Far from dismantling the National Surveillance State and the War on Terror begun by George W. Bush, Obama consolidated and continued them. He tried but failed to disentangle the country from Bush's misadventures in the Middle East, in many ways expanding and perpetuating American commitments there.
Although Obama brought many new voters into politics, and although he began to form a new coalition that may someday replace the dominant Reagan coalition, his victories in 2008 and 2012 did not mark a fundamental shift in electoral politics.
Like many preemptive presidents, Obama had a number of significant accomplishments; indeed, despite the level of opposition he faced, he is probably the most successful domestic president of the last half century. Like Eisenhower and Clinton, he ends his two terms quite popular (at least by the standards of today's strongly polarized politics). Nevertheless, he also sparked fierce opposition by the regime's dominant party (the Republicans). He produced two insurgent political movements in reaction to his policies (the Tea Party and Trumpism), and he failed to fundamentally change the condition and direction of American politics.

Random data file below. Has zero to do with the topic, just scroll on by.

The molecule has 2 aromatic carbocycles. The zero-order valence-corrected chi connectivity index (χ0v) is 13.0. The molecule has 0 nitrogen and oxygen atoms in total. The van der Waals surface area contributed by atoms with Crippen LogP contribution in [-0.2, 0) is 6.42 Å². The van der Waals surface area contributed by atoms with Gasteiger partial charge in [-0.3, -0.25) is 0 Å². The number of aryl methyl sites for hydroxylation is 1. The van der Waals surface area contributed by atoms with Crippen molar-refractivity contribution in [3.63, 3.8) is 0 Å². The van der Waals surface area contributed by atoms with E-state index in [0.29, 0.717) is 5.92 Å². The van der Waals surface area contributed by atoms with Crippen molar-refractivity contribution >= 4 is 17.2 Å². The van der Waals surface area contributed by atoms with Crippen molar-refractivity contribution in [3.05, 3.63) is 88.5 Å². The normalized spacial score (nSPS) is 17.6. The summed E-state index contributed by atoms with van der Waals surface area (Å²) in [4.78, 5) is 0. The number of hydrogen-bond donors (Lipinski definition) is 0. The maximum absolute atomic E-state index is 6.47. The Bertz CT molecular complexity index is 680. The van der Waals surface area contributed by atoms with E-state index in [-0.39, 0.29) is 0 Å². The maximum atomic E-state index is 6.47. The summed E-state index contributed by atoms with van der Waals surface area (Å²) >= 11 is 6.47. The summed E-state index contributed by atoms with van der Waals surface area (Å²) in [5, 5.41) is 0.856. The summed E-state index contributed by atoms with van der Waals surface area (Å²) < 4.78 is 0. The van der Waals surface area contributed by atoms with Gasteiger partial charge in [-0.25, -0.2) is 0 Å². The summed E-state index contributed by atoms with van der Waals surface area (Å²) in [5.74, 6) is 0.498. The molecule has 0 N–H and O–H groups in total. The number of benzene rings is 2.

It also now seems clearer that Obama's immediate predecessor, President George W. Bush, is not a disjunctive president, like Hoover or Carter, who stands at the end of a regime and who cannot prevent the dissolution of his party's coalition. Rather, Bush is a relatively unsuccessful version of an "affiliated president"-- in this case, a president affiliated with the Reagan regime. Like other affiliated presidents, Bush sought to continue Reagan's model while innovating in changed circumstances. For most of his presidency, Bush kept the different factions of his party together (his response to the 9/11 attacks helped enormously in this respect). Yet he ended as one of the most unpopular presidents of the modern era. In hindsight, Bush seems like a poor man's version of Truman or LBJ. In the long run, he may hope to be remembered far more fondly, as both Presidents Truman and Johnson were. But he lacked the accomplishments of either man.
If Bush is an affiliated president and Obama is a preemptive president, what are the opportunities for President Trump? That is the subject of my next blog post. Posted
by JB [link]